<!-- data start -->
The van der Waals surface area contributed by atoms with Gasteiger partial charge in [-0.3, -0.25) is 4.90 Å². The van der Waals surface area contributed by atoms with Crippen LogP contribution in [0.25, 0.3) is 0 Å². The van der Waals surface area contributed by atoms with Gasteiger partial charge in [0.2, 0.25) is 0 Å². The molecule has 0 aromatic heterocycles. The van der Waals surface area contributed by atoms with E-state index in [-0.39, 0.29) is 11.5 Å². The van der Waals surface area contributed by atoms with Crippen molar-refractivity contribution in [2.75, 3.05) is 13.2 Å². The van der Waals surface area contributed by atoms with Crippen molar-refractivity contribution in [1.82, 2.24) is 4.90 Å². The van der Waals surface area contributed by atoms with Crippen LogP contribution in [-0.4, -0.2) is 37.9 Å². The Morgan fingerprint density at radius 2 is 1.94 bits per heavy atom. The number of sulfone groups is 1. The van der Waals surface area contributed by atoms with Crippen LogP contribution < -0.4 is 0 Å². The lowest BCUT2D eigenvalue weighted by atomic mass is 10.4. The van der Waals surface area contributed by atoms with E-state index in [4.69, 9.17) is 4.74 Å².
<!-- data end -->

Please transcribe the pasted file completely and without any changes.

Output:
The van der Waals surface area contributed by atoms with Gasteiger partial charge in [-0.3, -0.25) is 4.90 Å². The van der Waals surface area contributed by atoms with Crippen LogP contribution in [0.25, 0.3) is 0 Å². The van der Waals surface area contributed by atoms with Gasteiger partial charge in [0.2, 0.25) is 0 Å². The molecule has 0 aromatic heterocycles. The van der Waals surface area contributed by atoms with E-state index in [-0.39, 0.29) is 11.5 Å². The van der Waals surface area contributed by atoms with Crippen molar-refractivity contribution in [2.75, 3.05) is 13.2 Å². The van der Waals surface area contributed by atoms with Crippen molar-refractivity contribution in [1.82, 2.24) is 4.90 Å². The van der Waals surface area contributed by atoms with Crippen LogP contribution in [-0.4, -0.2) is 37.9 Å². The Morgan fingerprint density at radius 2 is 1.94 bits per heavy atom. The number of sulfone groups is 1. The van der Waals surface area contributed by atoms with Crippen LogP contribution < -0.4 is 0 Å². The lowest BCUT2D eigenvalue weighted by atomic mass is 10.4. The van der Waals surface area contributed by atoms with E-state index in [4.69, 9.17) is 4.74 Å².